Recipe Fresh From the Freezer Raspberry Chia Jam

Make this easy one jar chia jam recipe with fresh or frozen raspberries—or blackberries!

December 21, 2016

Article by

Silver Hills Bakery

Frozen berries capture the freshness of summer all year long. This delightfully simple DIY Raspberry Chia Jam recipe calls for frozen berries—a common smoothie staple—which means you can make jam even when fresh-from-the-field berries aren’t available.

(But when they are, this easy 4-ingredient chia jam recipe works wonderfully with fresh raspberries—or blackberries—too!)

Cutting down on refined sugar? Our homemade Raspberry Chia Jam is sweetened with maple syrup. Try it on a slice of Sprouted Power™ Squirrelly bread (we use raisin nectar instead of sugar for this bread!).

What’s the Difference Between Natural and Added Sugars?

Watch registered dietitian Desiree Neilsen’s Instagram Reel to learn more about the difference between the natural sugars found in fruits and vegetables, and added refined sugars. And get a quick demo on her take on this simple raspberry chia jam recipe:

Whether you use frozen or fresh, raspberries or blackberries, this speedy small batch chia jam recipe yields about a cup and a half of fruity spread. That’s one full half pint (250 ml / 8 oz) jam jar, plus another half jar.

  • If you braved the thorns of your local raspberry u-pick to bring home a bounty of summer berries, double or triple the batch to take full advantage of local, in-season fruit at its finest, and freeze finished jam for later! (See tips in our To Freeze section below the recipe!)
  • If you’re jammin’ with frozen berries, make what you and your family can use in a week. (You can always head back to the freezer section for more berries when you run out!)

Blackberry Chia Jam

If you battled the brambles for a bucket of sun-ripened wild blackberries, be sure to rinse your berries before blending. And if they’re exquisitely ripe, hold back half of the maple syrup to let summer’s darkest berries’ natural sweetness shine through.

Taste your wild blackberry chia jam after blending, then decide whether your batch needs the rest of the maple syrup to suit your sweet tooth.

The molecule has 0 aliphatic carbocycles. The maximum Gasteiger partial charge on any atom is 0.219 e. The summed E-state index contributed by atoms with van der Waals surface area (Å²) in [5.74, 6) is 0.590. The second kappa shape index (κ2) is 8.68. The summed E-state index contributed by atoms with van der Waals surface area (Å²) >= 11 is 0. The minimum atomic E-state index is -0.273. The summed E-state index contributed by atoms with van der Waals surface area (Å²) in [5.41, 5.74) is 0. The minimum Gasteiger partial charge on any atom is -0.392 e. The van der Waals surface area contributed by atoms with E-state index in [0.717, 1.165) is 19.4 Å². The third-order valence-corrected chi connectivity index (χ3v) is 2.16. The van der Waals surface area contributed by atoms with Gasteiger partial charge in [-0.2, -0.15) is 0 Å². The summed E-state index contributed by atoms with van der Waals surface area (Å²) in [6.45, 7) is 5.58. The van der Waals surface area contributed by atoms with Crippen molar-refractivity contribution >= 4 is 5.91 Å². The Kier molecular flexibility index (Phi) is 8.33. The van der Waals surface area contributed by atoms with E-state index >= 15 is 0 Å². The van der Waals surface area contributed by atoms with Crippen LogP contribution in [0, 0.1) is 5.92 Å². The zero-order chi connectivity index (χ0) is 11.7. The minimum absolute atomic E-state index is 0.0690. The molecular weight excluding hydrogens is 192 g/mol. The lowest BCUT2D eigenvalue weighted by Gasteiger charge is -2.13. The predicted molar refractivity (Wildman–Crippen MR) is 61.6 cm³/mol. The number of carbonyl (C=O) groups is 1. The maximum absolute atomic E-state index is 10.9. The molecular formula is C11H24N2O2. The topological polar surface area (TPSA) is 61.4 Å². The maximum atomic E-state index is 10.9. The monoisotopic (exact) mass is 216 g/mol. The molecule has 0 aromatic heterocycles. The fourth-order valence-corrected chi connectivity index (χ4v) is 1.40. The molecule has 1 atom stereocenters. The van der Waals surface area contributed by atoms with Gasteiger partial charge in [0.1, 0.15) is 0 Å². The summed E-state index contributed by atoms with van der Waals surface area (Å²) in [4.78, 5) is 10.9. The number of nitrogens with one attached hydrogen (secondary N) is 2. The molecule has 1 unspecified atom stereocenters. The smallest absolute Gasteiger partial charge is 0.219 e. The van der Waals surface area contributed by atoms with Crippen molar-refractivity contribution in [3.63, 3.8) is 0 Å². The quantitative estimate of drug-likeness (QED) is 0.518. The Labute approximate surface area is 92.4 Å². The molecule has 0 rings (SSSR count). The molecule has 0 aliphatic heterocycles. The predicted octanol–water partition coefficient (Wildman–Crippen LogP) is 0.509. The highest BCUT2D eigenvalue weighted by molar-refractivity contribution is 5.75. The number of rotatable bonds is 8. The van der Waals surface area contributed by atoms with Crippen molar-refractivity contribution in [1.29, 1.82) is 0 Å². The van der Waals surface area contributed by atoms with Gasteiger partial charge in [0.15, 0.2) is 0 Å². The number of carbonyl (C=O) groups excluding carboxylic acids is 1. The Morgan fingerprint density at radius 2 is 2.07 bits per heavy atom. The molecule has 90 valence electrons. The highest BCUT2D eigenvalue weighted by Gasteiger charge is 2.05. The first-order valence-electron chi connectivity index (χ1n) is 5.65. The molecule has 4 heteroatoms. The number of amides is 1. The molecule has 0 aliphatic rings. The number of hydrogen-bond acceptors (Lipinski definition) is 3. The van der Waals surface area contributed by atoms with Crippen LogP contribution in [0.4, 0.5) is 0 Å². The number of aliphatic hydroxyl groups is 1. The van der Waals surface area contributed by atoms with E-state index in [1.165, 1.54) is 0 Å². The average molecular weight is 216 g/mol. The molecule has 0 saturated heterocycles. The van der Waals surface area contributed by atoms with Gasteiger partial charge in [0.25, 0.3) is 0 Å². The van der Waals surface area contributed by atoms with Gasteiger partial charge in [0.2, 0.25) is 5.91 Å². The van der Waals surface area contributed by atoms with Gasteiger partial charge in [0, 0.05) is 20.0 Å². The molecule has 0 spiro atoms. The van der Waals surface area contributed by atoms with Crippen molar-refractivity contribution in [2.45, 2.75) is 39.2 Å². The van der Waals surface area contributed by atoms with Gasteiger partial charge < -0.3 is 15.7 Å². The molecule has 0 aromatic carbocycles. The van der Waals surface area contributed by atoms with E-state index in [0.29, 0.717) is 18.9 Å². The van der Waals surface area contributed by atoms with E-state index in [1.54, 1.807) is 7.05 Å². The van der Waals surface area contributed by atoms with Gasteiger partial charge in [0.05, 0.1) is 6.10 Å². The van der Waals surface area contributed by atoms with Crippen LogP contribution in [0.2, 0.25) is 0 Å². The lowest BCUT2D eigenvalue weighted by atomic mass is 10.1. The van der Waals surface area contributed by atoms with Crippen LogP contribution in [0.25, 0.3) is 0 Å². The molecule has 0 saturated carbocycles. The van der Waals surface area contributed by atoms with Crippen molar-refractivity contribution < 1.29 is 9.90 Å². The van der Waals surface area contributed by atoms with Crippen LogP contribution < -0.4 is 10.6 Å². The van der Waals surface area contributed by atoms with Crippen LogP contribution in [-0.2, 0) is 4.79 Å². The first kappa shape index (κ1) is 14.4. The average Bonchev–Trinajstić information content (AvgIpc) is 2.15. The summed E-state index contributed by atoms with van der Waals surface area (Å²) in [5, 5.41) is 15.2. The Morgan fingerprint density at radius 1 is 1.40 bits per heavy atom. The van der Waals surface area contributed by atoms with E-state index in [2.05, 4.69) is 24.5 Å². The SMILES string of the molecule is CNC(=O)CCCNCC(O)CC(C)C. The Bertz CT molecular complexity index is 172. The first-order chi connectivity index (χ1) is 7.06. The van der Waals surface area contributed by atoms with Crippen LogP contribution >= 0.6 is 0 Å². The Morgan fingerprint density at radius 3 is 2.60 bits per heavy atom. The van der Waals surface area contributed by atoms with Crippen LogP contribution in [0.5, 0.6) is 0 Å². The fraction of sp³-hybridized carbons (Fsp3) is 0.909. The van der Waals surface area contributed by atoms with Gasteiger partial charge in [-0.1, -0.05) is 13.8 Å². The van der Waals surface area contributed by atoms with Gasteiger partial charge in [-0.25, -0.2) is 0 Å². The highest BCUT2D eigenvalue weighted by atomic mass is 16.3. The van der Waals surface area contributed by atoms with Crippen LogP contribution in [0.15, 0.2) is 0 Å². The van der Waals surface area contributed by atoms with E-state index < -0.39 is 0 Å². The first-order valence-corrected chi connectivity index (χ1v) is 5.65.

And remember—because this recipe works as well with fresh berries as frozen, you can freeze your wild blackberry harvest and let jammy joy brighten the darkest days of winter!

Find the blackberry volume, recipe, and instructions below!

Blackberry Chia Jam

Recipe Details

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For Raspberry Chia Jam:

  • 2 cups frozen raspberries (or fresh if they're in season!)
  • 2 Tbsp maple syrup
  • 2 Tbsp chia seeds
  • ½ tsp vanilla extract (or vanilla bean paste)

For Blackberry Chia Jam:

  • 2 cups frozen blackberries (or fresh if they're available!)
  • 2 Tbsp maple syrup
  • 2 Tbsp chia seeds
  • ½ tsp vanilla extract (or vanilla bean paste)


For both Raspberry and Blackberry Chia Jam options:

  1. Blend all ingredients together.
  2. Transfer to a clean jar or container with an airtight lid. Let jam sit in the fridge for a few hours so the chia seeds have time to thicken the mixture. Enjoy!
  3. Store in the fridge for up to a week, or freeze for up to six months.

Try these handy tips!

  • Blender power varies widely. If your blender is struggling with frozen berries, let them thaw a little and try blending again. Or add cold water ¼ cup at a time (up to ½ cup) to help it blend. Alternately, use a food processor if you have one.
  • Although frozen berries are picked at peak sweetness, fresh berries can be on the tart side—especially if they're shipped from far away (as cultivated blackberries often are). If you're using fresh berries that are a little underripe or sour, taste your chia jam once blended. If it's too tart, adjust the maple syrup and sweeten to taste.
  • If you're like us and measure vanilla with your heart, use as much as you like! (A half a teaspoon is just a starting point). Or brighten things up and add a little lemon zest, too!

To Freeze

  • Yes, you can freeze jam in glass jars! Because frozen liquids expand, choose one with straight sides (save the round-bellied kind for chia jam you plan to keep in the fridge), and fill to 1-inch (2.5 cm) below the rim of the jar.
  • Freeze raspberry or blackberry chia jam in whatever size jar you can use up in a week, then thaw as needed so nothing goes to waste! (If you're solo or your family prefers to spread their jam sparingly, jelly jars (125 ml / 4 oz) may be a better size for you than standard half pint jam jars (250 ml / 8 oz))

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